Singleton Design Pattern

There are some things that people always talk about, they think they know everything about it. But this is actually an indication that something is wrong here. Why? Well, there are lots of ways (wrong ones) to implement Singleton that it raises a question. Is it really useful? How?

I am not going to talk here about if Singleton is a good pattern or not, or how to implement it. I like talking about more difficult ones. And Singleton is really simple. It just ensures that item will get initialized once and only once. How is it done, it depends on the programming language, compiler, even the context (clearly, it is impossible to have Singleton design pattern implementation on two separate devices :)), and lots of other things that can come by.

So, what is the problem actually that Singleton solves? It appears that no problem is being solved. Mostly, more problems ARE INTRODUCED than solved in this way. If you like, you can take a look into this example: . Example here is some government or government institution. It looks really “developer friendly” (oh, the irony). However, it is not really a Singleton, since governments can change and they change every term, so how unique is this example… Well, I am unable to comprehend this.

Another popular example for Singleton is logging something for some reason. But why people choose to use Singleton for loggers? I am not sure about that, either. Maybe it is the influence of bad examples for usage of Singleton. Clearly, you can create the logger in the following way (if not, please tell me why):

  1. Introduce ILogger (some interface required for logging).
  2. Introduce Logger that implements ILogger.
  3. Instantiate Logger during app startup or add it to IoC Container.
  4. Add ILogger as dependency everywhere it needs to be used.

However, it becomes a bit of problem when IoC Container is not used (or can not be used just right now), and there are lots of classes that needs logging. So, some people just introduce Logger as singleton. And yes, then it logs everything you want, but this introduces huge code smell that is hard to resolve. Also, it is not unit testable or in order to unit test it you are required to add some magical stuff that other developer who looks just into your unit tests might not know anything about it. And sometimes you might really want to test what actually gets logged. Thus, from my point of view Singleton mostly is used by people who are not tend to refactor their architecture of their software, and they try to use most short-sighted way of thinking. This is when Singleton gets used.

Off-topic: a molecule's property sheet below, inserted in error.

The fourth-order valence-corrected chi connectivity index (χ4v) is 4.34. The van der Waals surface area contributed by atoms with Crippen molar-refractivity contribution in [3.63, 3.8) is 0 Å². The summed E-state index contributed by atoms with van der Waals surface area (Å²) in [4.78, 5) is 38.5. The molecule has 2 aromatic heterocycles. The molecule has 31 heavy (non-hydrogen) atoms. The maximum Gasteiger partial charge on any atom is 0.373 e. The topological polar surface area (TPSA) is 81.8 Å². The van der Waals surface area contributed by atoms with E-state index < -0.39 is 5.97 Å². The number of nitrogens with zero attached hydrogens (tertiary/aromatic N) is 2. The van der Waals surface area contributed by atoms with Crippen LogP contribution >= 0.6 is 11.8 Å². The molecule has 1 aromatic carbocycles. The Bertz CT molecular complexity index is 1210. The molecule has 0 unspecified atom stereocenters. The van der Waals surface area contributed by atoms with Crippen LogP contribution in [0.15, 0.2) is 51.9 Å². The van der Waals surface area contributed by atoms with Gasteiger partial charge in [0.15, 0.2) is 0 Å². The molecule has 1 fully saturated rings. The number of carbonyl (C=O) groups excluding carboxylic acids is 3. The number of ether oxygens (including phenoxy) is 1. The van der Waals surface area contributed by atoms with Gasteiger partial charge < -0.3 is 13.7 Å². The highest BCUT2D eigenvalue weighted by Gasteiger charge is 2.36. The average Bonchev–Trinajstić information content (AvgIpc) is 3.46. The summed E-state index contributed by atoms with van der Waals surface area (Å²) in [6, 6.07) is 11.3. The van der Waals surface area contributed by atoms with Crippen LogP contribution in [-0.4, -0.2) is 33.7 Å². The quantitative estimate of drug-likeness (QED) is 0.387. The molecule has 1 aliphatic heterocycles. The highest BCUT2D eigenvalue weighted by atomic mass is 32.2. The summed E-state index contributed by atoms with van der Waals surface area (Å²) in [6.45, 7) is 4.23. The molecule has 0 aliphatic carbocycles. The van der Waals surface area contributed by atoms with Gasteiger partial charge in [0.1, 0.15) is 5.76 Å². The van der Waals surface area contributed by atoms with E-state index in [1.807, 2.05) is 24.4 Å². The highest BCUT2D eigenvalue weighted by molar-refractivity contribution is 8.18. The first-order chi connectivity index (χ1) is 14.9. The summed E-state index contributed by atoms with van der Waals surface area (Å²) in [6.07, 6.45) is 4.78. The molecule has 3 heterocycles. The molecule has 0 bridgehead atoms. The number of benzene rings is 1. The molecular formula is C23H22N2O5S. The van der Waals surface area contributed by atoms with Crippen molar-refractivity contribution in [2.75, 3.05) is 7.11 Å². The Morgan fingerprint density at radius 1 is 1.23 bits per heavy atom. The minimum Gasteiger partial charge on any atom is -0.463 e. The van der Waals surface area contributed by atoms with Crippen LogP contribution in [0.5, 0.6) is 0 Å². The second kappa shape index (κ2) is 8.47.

Still, Singleton CAN be useful sometimes. When? In IoC Containers it can be useful. For instance, most of the IoC Containers instantiate objects that are memory location agnostic (and it should be), but sometimes building the infrastructure for the whole app we would like a couple of classes to be non-memory agnostic. For instance, maybe we would like to log all of the activity to RAM first, and then initiate some background thread that would flush all of this data to some storage to make it more efficient. In order to be able to conserve some memory, we might actually want to have a Singleton. However, most of the modern IoC Containers support ability to make class instance as Singleton (e.g. Autofac in the C#), so even in this case you would not need to implement Singleton, since it is done for you already by other developers who suffered all of the implementation pain for you. So, why would you want to suffer again if your goal is to develop some industry level app instead of learning? I think that development of commercial apps and learning should not be coupled too much.

In other words, Singleton has its’ own uses, but all of the modern frameworks take care of that for you mostly, so actually there is no need to implement Singleton for you (unless you are going to implement some framework which is the case pretty rarely today). It is simple and really addictive pattern to use, but if you think you want to use Singleton, you should think about refactoring your code instead, since in this way you are making your code even worse than it is right now.

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